When I finally got my hands on the Royole Flexpai, the world’s first flexible smartphone, I couldn’t stop obsessing about the rubber spine as I opened and closed it.
I worried that I was going to break it, but the two halves snapped into place via magnets just fine. Watching the Android operating system flex and bend on the display kept me riveted.
But then I tried using the phone.
I tapped the screen, and nothing happened. When it finally did, another widget popped over the main menu. I folded out the display, and waited for the screen to reorient itself. And waited. Tap, tap, tap. Nothing, nothing, nothing. It was definitely not ready for prime time.
To be fair, the phone I tried out wasn’t a commercial-ready unit yet, and the Royole engineer who showed me the phone said updates were coming daily.
But that first awkward experience underscores some of the growing pains that flexible smartphones are likely to endure as they make their debut this year. The idea of a device that you unfold to enlarge, or roll up to put in your pocket, is the stuff of sci-fi movies, the kind of thing I grew up fantasizing about. Only, it’s real now, and it opens the door to new types of designs beyond the boring slab of plastic or metal.
“Remember when we went from the keyboard to the screen,” Verizon CEO Hans Vestberg said in an interview on Monday at CES 2019. “It was so huge. Innovation came with it.”
Vestberg declined to comment on whether Verizon would sell a foldable phone. More
Samsung Galaxy F?
If anyone can create a polished product, it’s Samsung.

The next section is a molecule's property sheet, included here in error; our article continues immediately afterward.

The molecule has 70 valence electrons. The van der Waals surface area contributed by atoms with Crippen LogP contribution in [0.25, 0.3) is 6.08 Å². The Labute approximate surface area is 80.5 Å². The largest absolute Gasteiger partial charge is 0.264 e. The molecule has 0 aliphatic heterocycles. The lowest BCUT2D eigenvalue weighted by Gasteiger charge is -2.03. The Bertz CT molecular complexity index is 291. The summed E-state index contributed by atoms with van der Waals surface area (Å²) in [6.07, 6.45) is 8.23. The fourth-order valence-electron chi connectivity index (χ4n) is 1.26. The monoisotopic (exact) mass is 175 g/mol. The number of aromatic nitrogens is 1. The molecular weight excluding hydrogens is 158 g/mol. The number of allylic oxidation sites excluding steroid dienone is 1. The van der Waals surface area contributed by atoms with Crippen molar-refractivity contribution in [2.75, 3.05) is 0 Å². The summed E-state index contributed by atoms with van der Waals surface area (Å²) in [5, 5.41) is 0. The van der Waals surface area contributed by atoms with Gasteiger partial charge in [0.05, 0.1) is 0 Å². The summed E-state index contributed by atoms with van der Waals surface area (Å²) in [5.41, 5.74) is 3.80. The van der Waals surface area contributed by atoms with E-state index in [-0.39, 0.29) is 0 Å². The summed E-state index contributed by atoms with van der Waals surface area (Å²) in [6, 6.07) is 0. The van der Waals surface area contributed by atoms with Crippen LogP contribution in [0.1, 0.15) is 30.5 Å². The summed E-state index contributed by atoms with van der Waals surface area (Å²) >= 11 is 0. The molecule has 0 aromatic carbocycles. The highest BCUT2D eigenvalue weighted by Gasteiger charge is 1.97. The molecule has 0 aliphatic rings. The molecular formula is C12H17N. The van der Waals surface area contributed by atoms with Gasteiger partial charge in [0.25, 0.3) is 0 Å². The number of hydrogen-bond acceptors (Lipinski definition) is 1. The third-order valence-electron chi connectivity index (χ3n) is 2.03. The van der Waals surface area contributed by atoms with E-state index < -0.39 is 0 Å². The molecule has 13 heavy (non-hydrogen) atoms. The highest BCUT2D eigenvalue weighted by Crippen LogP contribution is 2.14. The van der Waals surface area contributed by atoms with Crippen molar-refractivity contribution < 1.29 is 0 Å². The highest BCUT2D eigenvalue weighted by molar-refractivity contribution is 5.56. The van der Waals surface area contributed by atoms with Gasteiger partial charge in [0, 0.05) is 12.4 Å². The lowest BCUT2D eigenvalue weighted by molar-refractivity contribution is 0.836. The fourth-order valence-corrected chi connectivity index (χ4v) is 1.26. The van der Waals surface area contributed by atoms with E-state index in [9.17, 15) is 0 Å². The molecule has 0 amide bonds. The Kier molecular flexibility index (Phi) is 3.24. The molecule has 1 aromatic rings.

The company has teased a foldable phone for years, and it’s finally ready to deliver in the first half.
“2019 is the perfect blend of consumer interest in this technology and technology advancements,” said Suzanne de Silva, director of product marketing and strategy for Samsung Electronics, in an interview with CNET.
The rumored Galaxy F is expected to make an appearance at Samsung’s Unpacked event in February, even if the focus will be on the flagship Galaxy S10 smartphone. Unlike the Flexpai, whose screens fold on the outside, Samsung’s flexible screen will be on the inside, and the device will close up like a clamshell. (There’s also a smaller, more standard screen on the outside.)
De Silva called it a feat of engineering, noting that the phone has an articulated spine that allows it to open and close smoothly like a book. When the Flexpai is folded, there’s still an annoying gap in the middle, as in the Microsoft Surface Book laptop.
But just as important as the hardware is the software, and having an experience that best makes use of all that screen real estate. Samsung, however, has had a mixed history with its software and user experience. Part of me is worried about the challenges of a completely new design scheme.
De Silva said Samsung is focusing on the software, including the ability to run three apps simultaneously and to do one-handed navigation even with the bigger display.
Others are more cautious.
“While it seems obvious that people would love a small phone that has a big display, until we see these phones, it won’t be clear whether consumers are willing to accept the trade-offs that new form factors inevitably bring,” said Avi Greengart, an analyst at Global Data. More